The beginnings of a clear aesthetic which would leave indelible marks that can be traced through all of Stanley Kubrick’s films are present here — the dramatic rack-focus, the handheld camera roaming around the action, the attention to depth-of-field, the careful balance between narrator and music to drive the momentum forward.
Despite the cost of buying, shooting, and processing 35mm B&W film doubling his budget, even if he had to get a loan from his father, Stanley was too far along not to trust his instincts. “I had no idea what I was doing, but I knew I could do better than most of the films I was seeing at the time,” Kubrick told author Joseph Gelmis in 1970.
Besides the money, Kubrick knew the stakes would be even higher when he filmed the actual fight.
There would only be one chance to get it right.
While Kubrick shot a handheld Eyemo camera, Alexander Singer operated a second camera fixed upon a tripod. It was essential they get the maximum amount of coverage to have optimum amount choices during the edit, and make sure they caught any decisive blow.
To capture the entire fight, Kubrick and Singer had to sync themselves so that at least one camera was always rolling while the other could be reloaded.
It was a fateful decision since it was Singer who singularly caught the final knockout.
Stanley missed it.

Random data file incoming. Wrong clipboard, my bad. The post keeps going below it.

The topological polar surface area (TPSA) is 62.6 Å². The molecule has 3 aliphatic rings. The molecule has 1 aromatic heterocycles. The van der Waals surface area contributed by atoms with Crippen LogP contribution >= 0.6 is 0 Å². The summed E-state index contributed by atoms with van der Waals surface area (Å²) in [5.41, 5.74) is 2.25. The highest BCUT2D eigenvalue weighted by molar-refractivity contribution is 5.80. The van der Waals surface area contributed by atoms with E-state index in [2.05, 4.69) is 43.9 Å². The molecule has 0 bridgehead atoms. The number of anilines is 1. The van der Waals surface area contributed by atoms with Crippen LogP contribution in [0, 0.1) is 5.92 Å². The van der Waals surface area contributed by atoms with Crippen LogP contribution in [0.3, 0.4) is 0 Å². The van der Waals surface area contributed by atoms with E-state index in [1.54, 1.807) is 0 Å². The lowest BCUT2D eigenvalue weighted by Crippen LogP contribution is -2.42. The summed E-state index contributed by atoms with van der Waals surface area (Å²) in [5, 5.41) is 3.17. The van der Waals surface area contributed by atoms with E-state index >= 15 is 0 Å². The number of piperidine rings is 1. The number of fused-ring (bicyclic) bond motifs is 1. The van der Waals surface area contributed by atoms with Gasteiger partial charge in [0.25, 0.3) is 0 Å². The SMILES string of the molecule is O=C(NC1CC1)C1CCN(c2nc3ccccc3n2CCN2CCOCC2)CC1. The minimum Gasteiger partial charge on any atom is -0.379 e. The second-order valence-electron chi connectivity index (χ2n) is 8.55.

He was in the middle of reloading his camera.
In one shot, Kubrick reached his camera into the ring and pointed it upward, shooting blindly but still catching the boxers from below as they made contact.
Kubrick passed over the typical canned soundtrack so common in newsreels and instead recruited Bronx neighborhood friend and Julliard oboist Gerald Fried. Fried had never considered film scores before, but was captivated by the idea and spent a year going to movies and taking notes, often with Kubrick.
“Stanley and I went to the movies together and we would say, ‘This is working, this is not working.'” Together, they developed an intuition where music was effective, and where it didn’t work at all.
This led Kubrick and Fried to mutually agree that the fight sequences should have no music.
The raw sound of the blows of the fists and the roar of the crowd was the only soundtrack needed to heighten the film’s climax.
To narrate, Kubrick hired Douglas Edwards, a veteran newsreader from CBS who was the predecessor to Walter Cronkite.
By The Day of the Fight‘s completion, March of Time was going out of business.
Kubrick was able to sell it to another newsreel distributor, making barely a $100 profit, about $1,000 today.
Later, he would claim he in fact lost $100.
Even so, the true value was in the experienced Stanley Kubrick acquired, in his ability to put his stamp on a typically formulaic genre, and maybe more importantly, having the opportunity to secure an advance from the distributor to produce a second film.
The Day of the Fight would be released on April 26, 1951 as a short before , and marks Stanley Kubrick’s step up from magazine photographer to bona fide filmmaker.